She examines dresses on display. The salesman sees her. They once were lovers. She steps his way, soon they will be in sight of each other. He braces himself mentally for the encounter. Her look is a glance then a double-take. "Michael is that you?" She asks.
"It's me; how are you," he says.
She looks better than the last time he saw her. "Shopping?" He asks.
"Not really, I'm just looking for now," she says then asks. "Do you work here?"
"Yes, I gave up the starving artist thing." That is how he met her in Rittenhouse Square park, attempting to sell a painting to her then convincing her to pose for a portrait, almost nude, in the privacy of his apartment that became nude portraits. They became lovers.
"You stopped painting?" She asks.
"No, I just stopped trying to buy food with my paintings," he says.
He does not see a ring on her finger. "How has life been treating you?" He asks.
"No complaints and you."
"Other than not being a starving artist, I'm okay."
He glances at the wall clock. "I got lunch in a minute, would you like to join me in a goblet and sandwich." It was their thing when they were lovers to enjoy a glass of wine with a sandwich and bowl of fruit.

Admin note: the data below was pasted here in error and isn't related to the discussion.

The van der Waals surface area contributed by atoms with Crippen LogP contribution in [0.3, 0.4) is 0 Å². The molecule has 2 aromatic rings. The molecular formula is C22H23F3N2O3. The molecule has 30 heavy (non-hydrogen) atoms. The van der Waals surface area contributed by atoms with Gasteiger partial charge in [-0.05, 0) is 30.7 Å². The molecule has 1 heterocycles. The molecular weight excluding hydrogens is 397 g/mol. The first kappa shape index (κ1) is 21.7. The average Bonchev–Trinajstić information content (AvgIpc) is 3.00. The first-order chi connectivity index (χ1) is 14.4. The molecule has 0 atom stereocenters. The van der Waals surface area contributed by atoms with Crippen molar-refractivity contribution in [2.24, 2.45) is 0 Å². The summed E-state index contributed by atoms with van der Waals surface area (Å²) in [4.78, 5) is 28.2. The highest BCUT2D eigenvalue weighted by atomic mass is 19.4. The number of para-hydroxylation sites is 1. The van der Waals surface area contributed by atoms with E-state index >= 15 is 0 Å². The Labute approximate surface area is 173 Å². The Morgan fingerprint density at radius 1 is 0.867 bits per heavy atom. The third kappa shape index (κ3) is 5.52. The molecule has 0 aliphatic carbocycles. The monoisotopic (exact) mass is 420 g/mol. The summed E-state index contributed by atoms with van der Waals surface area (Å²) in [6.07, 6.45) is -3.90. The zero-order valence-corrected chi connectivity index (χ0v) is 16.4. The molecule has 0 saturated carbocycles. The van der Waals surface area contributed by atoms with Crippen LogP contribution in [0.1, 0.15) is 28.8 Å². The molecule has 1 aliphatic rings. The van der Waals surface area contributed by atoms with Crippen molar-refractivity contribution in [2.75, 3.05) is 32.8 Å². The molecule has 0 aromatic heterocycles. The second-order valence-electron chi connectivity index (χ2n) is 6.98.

She hesitates with an answer.
"Just to talk about our old times together."
Not seeing a ring of marriage encourages him to believe that the fellow who interrupted them being lovers is no more in her life. She has not stopped being in his life. He thinks of her often and wishes that she would return in his life so it will no longer be a wish. They eat sandwiches at a slow pace, share grapes from a bowl, between sips of wine with their conversation of their time together. He asks. "What happened that caused you to leave him?" She's stun. Her expression tells him that he asked the wrong question. He stares at her finger. She sees it then understand why he asked such a question. "He's having the ring replaced for a more expensive one like he promised," she says.
He sighs out not just air but his self-esteem; he looks around to not let her see his disheartenment.
"It's been nice seeing again but I have to go now," she says.
In a sad manner he says, "yes, sure, of course."
He look at her leave, wishes that he didn't have to.